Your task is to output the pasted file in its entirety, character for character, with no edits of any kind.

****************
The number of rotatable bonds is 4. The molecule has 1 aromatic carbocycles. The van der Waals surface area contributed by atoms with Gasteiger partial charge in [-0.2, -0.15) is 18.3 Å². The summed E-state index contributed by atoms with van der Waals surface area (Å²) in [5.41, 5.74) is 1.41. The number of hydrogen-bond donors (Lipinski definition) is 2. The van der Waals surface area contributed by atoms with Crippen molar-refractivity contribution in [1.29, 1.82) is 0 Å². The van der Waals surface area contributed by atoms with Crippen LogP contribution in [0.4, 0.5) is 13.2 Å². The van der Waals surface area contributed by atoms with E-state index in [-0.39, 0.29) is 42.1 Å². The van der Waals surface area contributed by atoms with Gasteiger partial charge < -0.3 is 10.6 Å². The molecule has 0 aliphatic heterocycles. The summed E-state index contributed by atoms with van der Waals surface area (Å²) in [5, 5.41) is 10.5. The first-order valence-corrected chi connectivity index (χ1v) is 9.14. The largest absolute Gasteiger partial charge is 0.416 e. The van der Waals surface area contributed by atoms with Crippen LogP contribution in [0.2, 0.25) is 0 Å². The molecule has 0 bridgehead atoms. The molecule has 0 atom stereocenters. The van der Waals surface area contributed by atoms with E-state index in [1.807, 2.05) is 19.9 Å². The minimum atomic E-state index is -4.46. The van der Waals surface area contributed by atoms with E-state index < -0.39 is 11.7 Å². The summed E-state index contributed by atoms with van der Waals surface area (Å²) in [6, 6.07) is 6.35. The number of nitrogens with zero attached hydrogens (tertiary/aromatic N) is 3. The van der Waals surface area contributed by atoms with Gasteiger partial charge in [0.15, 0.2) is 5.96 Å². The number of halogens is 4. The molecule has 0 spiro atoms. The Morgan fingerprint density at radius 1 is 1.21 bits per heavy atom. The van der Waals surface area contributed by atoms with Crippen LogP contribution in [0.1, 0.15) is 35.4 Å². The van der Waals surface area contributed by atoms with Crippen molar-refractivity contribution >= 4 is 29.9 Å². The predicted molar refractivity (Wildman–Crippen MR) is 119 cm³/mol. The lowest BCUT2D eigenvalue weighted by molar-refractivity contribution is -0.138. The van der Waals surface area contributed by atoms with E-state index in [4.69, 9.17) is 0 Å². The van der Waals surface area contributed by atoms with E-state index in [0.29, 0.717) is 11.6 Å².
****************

The number of rotatable bonds is 4. The molecule has 1 aromatic carbocycles. The van der Waals surface area contributed by atoms with Gasteiger partial charge in [-0.2, -0.15) is 18.3 Å². The summed E-state index contributed by atoms with van der Waals surface area (Å²) in [5.41, 5.74) is 1.41. The number of hydrogen-bond donors (Lipinski definition) is 2. The van der Waals surface area contributed by atoms with Crippen molar-refractivity contribution in [1.29, 1.82) is 0 Å². The van der Waals surface area contributed by atoms with Crippen LogP contribution in [0.4, 0.5) is 13.2 Å². The van der Waals surface area contributed by atoms with E-state index in [-0.39, 0.29) is 42.1 Å². The van der Waals surface area contributed by atoms with Gasteiger partial charge < -0.3 is 10.6 Å². The molecule has 0 aliphatic heterocycles. The summed E-state index contributed by atoms with van der Waals surface area (Å²) in [5, 5.41) is 10.5. The first-order valence-corrected chi connectivity index (χ1v) is 9.14. The largest absolute Gasteiger partial charge is 0.416 e. The van der Waals surface area contributed by atoms with Crippen LogP contribution in [0.2, 0.25) is 0 Å². The molecule has 0 bridgehead atoms. The molecule has 0 atom stereocenters. The van der Waals surface area contributed by atoms with E-state index in [1.807, 2.05) is 19.9 Å². The minimum atomic E-state index is -4.46. The van der Waals surface area contributed by atoms with E-state index < -0.39 is 11.7 Å². The summed E-state index contributed by atoms with van der Waals surface area (Å²) in [6, 6.07) is 6.35. The number of nitrogens with zero attached hydrogens (tertiary/aromatic N) is 3. The van der Waals surface area contributed by atoms with Gasteiger partial charge in [0.15, 0.2) is 5.96 Å². The number of halogens is 4. The molecule has 0 spiro atoms. The Morgan fingerprint density at radius 1 is 1.21 bits per heavy atom. The van der Waals surface area contributed by atoms with Crippen LogP contribution in [0.1, 0.15) is 35.4 Å². The van der Waals surface area contributed by atoms with Crippen molar-refractivity contribution >= 4 is 29.9 Å². The predicted molar refractivity (Wildman–Crippen MR) is 119 cm³/mol. The lowest BCUT2D eigenvalue weighted by molar-refractivity contribution is -0.138. The van der Waals surface area contributed by atoms with E-state index in [4.69, 9.17) is 0 Å². The van der Waals surface area contributed by atoms with E-state index in [0.29, 0.717) is 11.6 Å².